Climate justice and inclusion: priorities for young people

22 Mar 2023

Young delegates, meeting at the first regional Pre-Assembly in Oxford, appeal to church leaders to include their voices in conversations about theology and liturgy, climate advocacy and the fostering of more inclusive communities

Tim Götz from the Evangelical Lutheran Church in Bavaria (center) with Elies Tataruch and Sara Śimková. Photo: LWF/A. Hillert

Tim Götz from the Evangelical Lutheran Church in Bavaria (center) with Elies Tataruch and Sara Śimková. Photo: LWF/A. Hillert

Youth at European regional Pre-Assembly outline key concerns to take to Thirteenth Assembly in Krakow

(LWI) - Better care for the climate and more meaningful cooperation with young people in the churches. Those are the two key concerns that young people from across Europe are highlighting as they look forward to the Lutheran World Federation (LWF) Thirteenth Assembly in Poland in September.

Meeting in Mansfield College, Oxford, in the context of the European Pre-Assembly, young delegates from the Western, Eastern and Nordic regions expressed their hopes that the next Assembly will put inclusion, accessibility and shared decision-making as a key priority for churches deliberating in Krakow on the future of the global communion.

Almost 40 years on from the Seventh Assembly in Budapest, which set quotas for forty percent of women and twenty percent of young people to be included in all of the churches’ representation and decision-making, the youth note that in many countries their voices are still excluded from the conversations about theology, liturgy, policy making or the fostering of more inclusive communities. Yet in an increasingly secularized context, they say, their voices may be vital for finding new and creative ways of engaging people in the church.

Tim Götz from the Evangelical Lutheran Church in Bavaria (center) with Rev. Emmanuelle Brulin and Sara Śimková. Photo: LWF/A. Hillert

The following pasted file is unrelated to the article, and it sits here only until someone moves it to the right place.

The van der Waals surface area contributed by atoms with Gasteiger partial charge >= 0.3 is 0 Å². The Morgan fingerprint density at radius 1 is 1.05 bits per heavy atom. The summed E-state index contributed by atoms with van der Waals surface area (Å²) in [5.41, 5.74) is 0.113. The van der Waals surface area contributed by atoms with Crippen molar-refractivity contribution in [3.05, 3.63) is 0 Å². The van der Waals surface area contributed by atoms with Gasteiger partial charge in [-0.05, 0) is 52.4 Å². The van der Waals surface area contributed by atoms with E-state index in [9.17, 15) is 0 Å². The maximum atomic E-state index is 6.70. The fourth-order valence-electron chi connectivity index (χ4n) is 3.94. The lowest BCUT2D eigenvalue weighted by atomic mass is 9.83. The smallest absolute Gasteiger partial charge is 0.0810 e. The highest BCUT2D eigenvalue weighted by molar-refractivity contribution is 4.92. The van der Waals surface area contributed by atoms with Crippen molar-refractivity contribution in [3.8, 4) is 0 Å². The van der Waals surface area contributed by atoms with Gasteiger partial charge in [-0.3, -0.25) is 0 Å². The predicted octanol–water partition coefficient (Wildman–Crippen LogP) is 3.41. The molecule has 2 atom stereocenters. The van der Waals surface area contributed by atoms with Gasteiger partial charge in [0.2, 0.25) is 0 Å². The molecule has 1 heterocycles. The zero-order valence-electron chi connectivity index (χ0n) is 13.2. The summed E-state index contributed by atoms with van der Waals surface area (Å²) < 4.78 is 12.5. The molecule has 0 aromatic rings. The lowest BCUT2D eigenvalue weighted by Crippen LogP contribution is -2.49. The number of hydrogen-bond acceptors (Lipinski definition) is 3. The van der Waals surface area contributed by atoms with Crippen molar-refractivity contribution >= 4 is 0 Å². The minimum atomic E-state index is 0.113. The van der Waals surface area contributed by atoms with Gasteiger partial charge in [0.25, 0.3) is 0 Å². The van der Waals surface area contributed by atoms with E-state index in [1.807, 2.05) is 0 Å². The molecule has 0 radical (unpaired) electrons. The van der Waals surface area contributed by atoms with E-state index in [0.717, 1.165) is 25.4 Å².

Tim Götz from the Evangelical Lutheran Church in Bavaria (center) with Rev. Emmanuelle Brulin and Sara Śimková. Photo: LWF/A. Hillert

While the sudden switch to online worship, Bible study and other forms of digital communication during the pandemic caused many church leaders to turn to younger members of their congregations for practical assistance, these youth delegates would like their theological reflections and spiritual insights to be taken as seriously as their technological skills.

Tim Götz from the Evangelical Lutheran Church in Bavaria, a member of the Global Young Reformers Network (GYRN) steering committee, helped to facilitate the Oxford encounter, alongside LWF Youth Program Executive Savanna Sullivan and Theological Research Assistant Rev. Rivka Schunk. Götz said members of the GYRN are currently developing a multimedia platform to showcase youth reflections on the relevance of theology and spirituality to their lived experiences.

“These can take the form of poetry, painting, podcasts or any other creative ways of expressing our relationships with God and with our neighbors,” he explained. “We believe it is important to update the language and liturgy of the church to make it accessible to people of all ages, genders and backgrounds,” he continued. “But we would also like our voices to be more meaningfully included in the conversations about the work, mission and future direction of our churches.”

Ecotheology and climate advocacy

A second priority for these young women and men is the growing urgency of the climate crisis and the need for churches in the global north to become “role models” in preserving the planet and its resources for future generations. The young delegates called for “more responsible decision-making around travel or accommodation for meetings and the need to live a more simple, less consumeristic lifestyle.”

Emphasizing that advocacy for climate justice stems directly from “the Biblical call to be good stewards of God’s creation,” they noted the many resources that the LWF has developed around ecotheology and creation care. While they underline the importance of the youth delegations to the annual COP summits at the United Nations, they would like to see church leaders including their ideas in local climate justice work as well.

Closely connected to a growing anxiety about the future of the planet is the whole spectrum of mental health issues which have emerged more starkly, especially for younger people, in the wake of the pandemic. In a world where violence, conflict, polarization and political instability often dominate the news headlines, the young delegates concluded that their faith witness can provide a lifeline for their contemporaries searching for hope and meaning in their lives.

The Thirteenth Assembly of the Lutheran World Federation takes place 13-19 September 2023 in Krakow, Poland. The theme of the Assembly will be "One Body, One Spirit, One Hope." It will be hosted by the Evangelical Church of the Augsburg Confession in Poland.

LWF/P. Hitchen